Chai lattes are often underscored by a full-bodied black tea. You get a hint of caffeine for a lift of energy in the morning or afternoon. Going the extra mile of brewing your own chai gives you lovely hints of sweetness, spice and all things nice. Once you’ve rounded out the drink with frothed milk, and a dash of honey or sugar to taste, your warming mug of chai is complete. 

Health Benefits of Chai Lattes

Black tea on its own has a range of wonderful health benefits. Yet, a chai latte has some superpowers, thanks to the addition of each spice. From balancing digestion to improving circulation, a warm mug of chai will surely help whatever may be ailing you. Here’s a snapshot of what makes a chai latte so healthy. 


Revered in Ayurvedic medicine, Chinese medicine and now in western medicine, ginger is one mighty little rhizome. Ginger is broadly anti-inflammatory, which can help with digestion, muscle aches and joint pain. Ginger famously also helps relieve symptoms of nausea, which can be useful in travel sickness, pregnancy and indigestion. A recent systematic review concluded that alongside digestive support, ginger was also useful in boosting metabolism and reducing the effects of colon cancer. 


Cloves give chai tea their characteristic aniseed flavour. Like little black spokes, these little herbs are actually flowers belonging to the Syzygium aromaticum plant. Their medicinal properties are mostly due to the high eugenol content, which is also found in nutmeg and basil. Cloves are one of nature's most effective anti-fungal remedies. Clove oil also has local anaesthetic and anti-inflammatory properties that may help manage minor pain conditions. 


If you’ve ever held a curled up quill of fresh cinnamon, you know it's just begging to be snapped in half to reveal the earthy, warming aroma. Cinnamon has long been used in traditional Chinese and Ayurvedic medicine as a digestive aid. Modern research now supports its use as a therapeutic spice. Cinnamon helps slow down digestion in the large intestine and is well known to enhance glucose transport and support insulin function. Some research has shown cinnamon to be effective at reducing cardiovascular disease outcomes, including high cholesterol.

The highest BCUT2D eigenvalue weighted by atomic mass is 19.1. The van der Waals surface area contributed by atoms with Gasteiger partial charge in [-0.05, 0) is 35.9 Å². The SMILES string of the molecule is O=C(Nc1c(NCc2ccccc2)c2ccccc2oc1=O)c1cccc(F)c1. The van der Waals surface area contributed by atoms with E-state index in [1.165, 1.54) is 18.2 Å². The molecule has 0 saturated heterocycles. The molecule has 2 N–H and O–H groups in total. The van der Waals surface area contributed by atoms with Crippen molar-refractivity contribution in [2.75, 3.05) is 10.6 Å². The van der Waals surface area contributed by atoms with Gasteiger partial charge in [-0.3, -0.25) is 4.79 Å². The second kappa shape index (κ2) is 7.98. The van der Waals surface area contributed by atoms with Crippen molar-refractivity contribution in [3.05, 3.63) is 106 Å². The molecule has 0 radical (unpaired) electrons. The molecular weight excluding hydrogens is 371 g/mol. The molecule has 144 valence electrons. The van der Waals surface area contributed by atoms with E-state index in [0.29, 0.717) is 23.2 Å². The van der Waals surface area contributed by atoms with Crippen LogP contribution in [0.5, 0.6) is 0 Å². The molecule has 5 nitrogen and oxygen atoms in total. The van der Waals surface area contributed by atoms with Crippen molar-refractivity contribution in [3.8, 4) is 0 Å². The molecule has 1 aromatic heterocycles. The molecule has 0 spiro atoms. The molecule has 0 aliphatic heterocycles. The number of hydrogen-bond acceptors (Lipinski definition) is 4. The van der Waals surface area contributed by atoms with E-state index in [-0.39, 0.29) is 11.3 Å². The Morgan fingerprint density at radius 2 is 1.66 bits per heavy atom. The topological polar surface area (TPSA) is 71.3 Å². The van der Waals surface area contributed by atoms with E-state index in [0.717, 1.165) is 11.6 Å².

How To Make The Perfect Chai Latte

You’ve got to think like a latte to be a latte. Of course this means when making a chai latte, it starts with frothed milk. This imparts a creamy, velvety flavour and texture. The addition of frothed milk means every sip of your chai latte is infused with refreshing black tea, warming spices and sweet hints that carry throughout the whole cup. 

Next, gather your spices. For a perfect chai latte, the other ingredients need to be impeccable as well. Green cardamom, black peppercorns, true cinnamon, fresh ginger and cloves will give you the most gorgeous, aromatic chai latte you’ve ever encountered. Freshly ground using a mortar and pestle (or blitz in a coffee grinder) will also ensure you’ve got the freshest, zingiest flavour possible. But if your eyes are darting up at the spice rack as you read this, mentally checking off ground versions of each spice, they’ll work nicely too. 

Finally, add your sweetener. A squeeze of raw honey pairs perfectly with a traditional chai. A teaspoon of sugar, dash of maple syrup is also lovely. Or skip these entirely and enjoy the fragrant orchestra of spices in your warm little mug. 

How To Brew Your Own Chai Latte

Here's how to brew your own chai as well as some delicious variations below.